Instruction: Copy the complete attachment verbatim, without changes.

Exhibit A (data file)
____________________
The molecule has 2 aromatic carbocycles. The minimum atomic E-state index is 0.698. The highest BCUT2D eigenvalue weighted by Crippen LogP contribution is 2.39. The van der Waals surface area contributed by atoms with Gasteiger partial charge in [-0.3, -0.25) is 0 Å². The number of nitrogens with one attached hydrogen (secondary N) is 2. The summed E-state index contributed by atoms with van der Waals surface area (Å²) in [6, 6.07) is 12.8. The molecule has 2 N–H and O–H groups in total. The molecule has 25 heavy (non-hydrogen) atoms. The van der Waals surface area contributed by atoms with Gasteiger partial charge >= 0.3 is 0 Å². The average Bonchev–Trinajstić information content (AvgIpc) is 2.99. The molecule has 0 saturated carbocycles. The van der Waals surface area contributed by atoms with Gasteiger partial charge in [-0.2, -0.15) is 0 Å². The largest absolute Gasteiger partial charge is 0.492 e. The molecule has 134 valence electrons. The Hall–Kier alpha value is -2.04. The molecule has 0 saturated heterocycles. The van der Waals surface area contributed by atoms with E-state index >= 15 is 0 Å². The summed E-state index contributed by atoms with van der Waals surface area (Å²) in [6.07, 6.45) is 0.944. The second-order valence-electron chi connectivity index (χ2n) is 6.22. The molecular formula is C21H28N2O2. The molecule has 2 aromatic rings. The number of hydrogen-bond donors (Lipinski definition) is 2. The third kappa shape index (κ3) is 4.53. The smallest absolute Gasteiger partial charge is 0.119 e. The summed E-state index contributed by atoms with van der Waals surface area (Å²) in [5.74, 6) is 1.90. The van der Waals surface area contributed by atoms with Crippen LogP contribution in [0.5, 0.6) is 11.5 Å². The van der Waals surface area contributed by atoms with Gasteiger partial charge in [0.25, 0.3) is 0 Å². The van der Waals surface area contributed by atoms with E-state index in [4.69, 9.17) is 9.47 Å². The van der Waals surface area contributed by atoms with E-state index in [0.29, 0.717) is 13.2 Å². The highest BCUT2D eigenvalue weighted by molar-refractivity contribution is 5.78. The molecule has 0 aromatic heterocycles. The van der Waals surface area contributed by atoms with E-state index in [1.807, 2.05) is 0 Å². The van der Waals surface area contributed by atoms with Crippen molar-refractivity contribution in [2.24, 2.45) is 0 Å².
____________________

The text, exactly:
The molecule has 2 aromatic carbocycles. The minimum atomic E-state index is 0.698. The highest BCUT2D eigenvalue weighted by Crippen LogP contribution is 2.39. The van der Waals surface area contributed by atoms with Gasteiger partial charge in [-0.3, -0.25) is 0 Å². The number of nitrogens with one attached hydrogen (secondary N) is 2. The summed E-state index contributed by atoms with van der Waals surface area (Å²) in [6, 6.07) is 12.8. The molecule has 2 N–H and O–H groups in total. The molecule has 25 heavy (non-hydrogen) atoms. The van der Waals surface area contributed by atoms with Gasteiger partial charge >= 0.3 is 0 Å². The average Bonchev–Trinajstić information content (AvgIpc) is 2.99. The molecule has 0 saturated carbocycles. The van der Waals surface area contributed by atoms with Gasteiger partial charge in [-0.2, -0.15) is 0 Å². The largest absolute Gasteiger partial charge is 0.492 e. The molecule has 134 valence electrons. The Hall–Kier alpha value is -2.04. The molecule has 0 saturated heterocycles. The van der Waals surface area contributed by atoms with E-state index >= 15 is 0 Å². The summed E-state index contributed by atoms with van der Waals surface area (Å²) in [6.07, 6.45) is 0.944. The second-order valence-electron chi connectivity index (χ2n) is 6.22. The molecular formula is C21H28N2O2. The molecule has 2 aromatic rings. The number of hydrogen-bond donors (Lipinski definition) is 2. The third kappa shape index (κ3) is 4.53. The smallest absolute Gasteiger partial charge is 0.119 e. The summed E-state index contributed by atoms with van der Waals surface area (Å²) in [5.74, 6) is 1.90. The van der Waals surface area contributed by atoms with Crippen LogP contribution in [0.5, 0.6) is 11.5 Å². The van der Waals surface area contributed by atoms with Gasteiger partial charge in [0.25, 0.3) is 0 Å². The van der Waals surface area contributed by atoms with E-state index in [4.69, 9.17) is 9.47 Å². The van der Waals surface area contributed by atoms with E-state index in [0.29, 0.717) is 13.2 Å². The highest BCUT2D eigenvalue weighted by molar-refractivity contribution is 5.78. The molecule has 0 aromatic heterocycles. The van der Waals surface area contributed by atoms with E-state index in [1.807, 2.05) is 0 Å². The van der Waals surface area contributed by atoms with Crippen molar-refractivity contribution in [2.24, 2.45) is 0 Å².